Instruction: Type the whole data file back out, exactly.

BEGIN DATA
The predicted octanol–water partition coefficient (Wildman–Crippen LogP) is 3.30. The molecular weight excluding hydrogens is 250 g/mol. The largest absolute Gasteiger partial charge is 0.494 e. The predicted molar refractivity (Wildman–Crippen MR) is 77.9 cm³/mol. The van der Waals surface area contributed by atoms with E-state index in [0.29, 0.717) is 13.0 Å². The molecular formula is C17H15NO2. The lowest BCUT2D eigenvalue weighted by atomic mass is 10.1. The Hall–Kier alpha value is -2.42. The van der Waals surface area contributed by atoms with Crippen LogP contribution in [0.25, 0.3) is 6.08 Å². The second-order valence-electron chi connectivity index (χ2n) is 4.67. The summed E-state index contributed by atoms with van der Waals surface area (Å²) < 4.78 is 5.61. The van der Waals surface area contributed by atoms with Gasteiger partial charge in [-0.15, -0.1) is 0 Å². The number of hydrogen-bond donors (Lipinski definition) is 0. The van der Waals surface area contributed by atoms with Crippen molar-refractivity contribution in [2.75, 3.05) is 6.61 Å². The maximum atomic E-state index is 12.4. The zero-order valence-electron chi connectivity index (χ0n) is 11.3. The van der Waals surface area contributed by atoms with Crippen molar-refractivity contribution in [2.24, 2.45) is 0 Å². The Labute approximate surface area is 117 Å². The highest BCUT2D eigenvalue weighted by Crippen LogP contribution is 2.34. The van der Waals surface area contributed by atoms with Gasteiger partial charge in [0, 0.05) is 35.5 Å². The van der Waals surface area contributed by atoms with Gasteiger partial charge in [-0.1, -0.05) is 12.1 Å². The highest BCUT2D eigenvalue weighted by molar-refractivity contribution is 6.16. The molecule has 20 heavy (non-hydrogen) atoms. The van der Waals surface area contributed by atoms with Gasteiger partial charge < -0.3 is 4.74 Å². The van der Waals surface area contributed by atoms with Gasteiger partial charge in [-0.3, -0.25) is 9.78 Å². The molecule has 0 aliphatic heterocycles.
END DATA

The predicted octanol–water partition coefficient (Wildman–Crippen LogP) is 3.30. The molecular weight excluding hydrogens is 250 g/mol. The largest absolute Gasteiger partial charge is 0.494 e. The predicted molar refractivity (Wildman–Crippen MR) is 77.9 cm³/mol. The van der Waals surface area contributed by atoms with E-state index in [0.29, 0.717) is 13.0 Å². The molecular formula is C17H15NO2. The lowest BCUT2D eigenvalue weighted by atomic mass is 10.1. The Hall–Kier alpha value is -2.42. The van der Waals surface area contributed by atoms with Crippen LogP contribution in [0.25, 0.3) is 6.08 Å². The second-order valence-electron chi connectivity index (χ2n) is 4.67. The summed E-state index contributed by atoms with van der Waals surface area (Å²) < 4.78 is 5.61. The van der Waals surface area contributed by atoms with Gasteiger partial charge in [-0.15, -0.1) is 0 Å². The number of hydrogen-bond donors (Lipinski definition) is 0. The van der Waals surface area contributed by atoms with Crippen molar-refractivity contribution in [2.75, 3.05) is 6.61 Å². The maximum atomic E-state index is 12.4. The zero-order valence-electron chi connectivity index (χ0n) is 11.3. The van der Waals surface area contributed by atoms with Crippen molar-refractivity contribution in [2.24, 2.45) is 0 Å². The Labute approximate surface area is 117 Å². The highest BCUT2D eigenvalue weighted by Crippen LogP contribution is 2.34. The van der Waals surface area contributed by atoms with Gasteiger partial charge in [0, 0.05) is 35.5 Å². The van der Waals surface area contributed by atoms with Gasteiger partial charge in [-0.1, -0.05) is 12.1 Å². The highest BCUT2D eigenvalue weighted by molar-refractivity contribution is 6.16. The molecule has 20 heavy (non-hydrogen) atoms. The van der Waals surface area contributed by atoms with Gasteiger partial charge < -0.3 is 4.74 Å². The van der Waals surface area contributed by atoms with Gasteiger partial charge in [-0.3, -0.25) is 9.78 Å². The molecule has 0 aliphatic heterocycles.